The Timberwolves remained in the bottom half of the Western Conference Playoff race throughout the season, peaking as the fifth seed for just one day in January before dropping back into play-in territory.

They struggled against the worst teams in the NBA, finishing with a 2-6 record against the Charlotte Hornets, Detroit Pistons, and San Antonio Spurs.

Despite winning the season series against several Western Conference playoff rivals, the tiebreakers never mattered as Minnesota finished the season in the eighth seed with a paltry 42-40 record, four games worse than their 2021-22 campaign, and one spot below last year’s finish.

Timberwolves Failures Aren’t All Gobert’s Fault

Before examining Sunday’s punch, it’s worth pointing out that the Timberwolves’ shortcomings don’t lie solely on the shoulders of Gobert.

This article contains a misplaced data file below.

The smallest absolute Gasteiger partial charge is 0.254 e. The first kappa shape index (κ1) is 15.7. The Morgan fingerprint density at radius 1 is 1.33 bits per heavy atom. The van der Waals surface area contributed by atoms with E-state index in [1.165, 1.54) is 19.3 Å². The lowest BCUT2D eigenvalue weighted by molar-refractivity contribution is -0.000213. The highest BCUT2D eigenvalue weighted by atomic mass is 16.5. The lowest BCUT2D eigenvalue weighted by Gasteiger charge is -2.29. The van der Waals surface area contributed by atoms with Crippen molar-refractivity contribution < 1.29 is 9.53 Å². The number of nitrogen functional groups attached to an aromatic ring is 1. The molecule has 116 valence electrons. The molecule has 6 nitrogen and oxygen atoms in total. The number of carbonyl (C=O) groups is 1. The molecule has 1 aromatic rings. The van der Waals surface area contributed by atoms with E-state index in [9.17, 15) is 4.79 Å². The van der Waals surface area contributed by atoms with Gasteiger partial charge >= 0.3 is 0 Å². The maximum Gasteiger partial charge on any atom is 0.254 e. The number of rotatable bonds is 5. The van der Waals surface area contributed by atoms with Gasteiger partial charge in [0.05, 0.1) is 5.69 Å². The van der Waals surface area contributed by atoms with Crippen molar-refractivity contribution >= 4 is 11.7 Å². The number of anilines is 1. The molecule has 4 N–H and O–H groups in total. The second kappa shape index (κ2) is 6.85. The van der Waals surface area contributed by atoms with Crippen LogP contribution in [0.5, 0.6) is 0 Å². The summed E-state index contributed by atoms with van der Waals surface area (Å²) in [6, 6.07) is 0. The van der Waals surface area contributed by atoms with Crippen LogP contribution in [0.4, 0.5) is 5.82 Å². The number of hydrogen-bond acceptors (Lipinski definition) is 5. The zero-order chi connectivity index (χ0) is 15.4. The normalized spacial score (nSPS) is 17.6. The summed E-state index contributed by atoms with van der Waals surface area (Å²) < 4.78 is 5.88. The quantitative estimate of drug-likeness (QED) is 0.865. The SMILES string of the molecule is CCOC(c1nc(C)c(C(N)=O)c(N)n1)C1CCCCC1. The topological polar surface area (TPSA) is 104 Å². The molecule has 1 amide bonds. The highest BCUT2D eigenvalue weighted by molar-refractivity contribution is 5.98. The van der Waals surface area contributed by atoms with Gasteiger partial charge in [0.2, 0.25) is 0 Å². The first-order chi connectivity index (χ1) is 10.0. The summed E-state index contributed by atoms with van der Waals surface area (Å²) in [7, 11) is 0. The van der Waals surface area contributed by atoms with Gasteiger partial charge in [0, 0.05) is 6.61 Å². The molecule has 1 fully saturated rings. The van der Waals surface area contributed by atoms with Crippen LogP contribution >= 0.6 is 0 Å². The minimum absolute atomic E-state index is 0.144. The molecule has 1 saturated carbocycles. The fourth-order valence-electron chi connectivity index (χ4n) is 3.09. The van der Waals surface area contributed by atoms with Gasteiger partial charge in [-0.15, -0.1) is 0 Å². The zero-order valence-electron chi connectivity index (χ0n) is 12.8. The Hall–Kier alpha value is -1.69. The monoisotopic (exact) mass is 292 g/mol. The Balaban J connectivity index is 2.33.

Minnesota President of Basketball Operations Tim Connelly made the decision to acquire Gobert by any means necessary.

Despite the Jazz reportedly rebuffing the Timberwolves’ early offers for the All-Star center, Connelly and company continued to up their offer until it became too rich to refuse.

In retrospect, he gave up more than Minnesota could recoup.

On paper, the veteran players sent to the Jazz in the Gobert trade weren’t remarkable.

Beasley now fills a reserve role on the Los Angeles Lakers, while Vanderbilt provides energy to an aging starting lineup.

Beverley was likewise rerouted to the Lakers for Talen Horton-Tucker, while Bolmaro was waived by the Jazz midseason.

But while the production lost in the trade wasn’t a major setback for the Timberwolves, the culture lost was.

Beverley was never Minnesota’s best player, but his scrappy play helped reinvigorate a stagnant franchise. Vanderbilt doubled down on the yeoman’s work that cleared a path for Towns and Edwards to carry the roster to the postseason.

When the Timberwolves moved those players for Gobert, though they got more talented, they lost the cultural spark that propelled them to the postseason.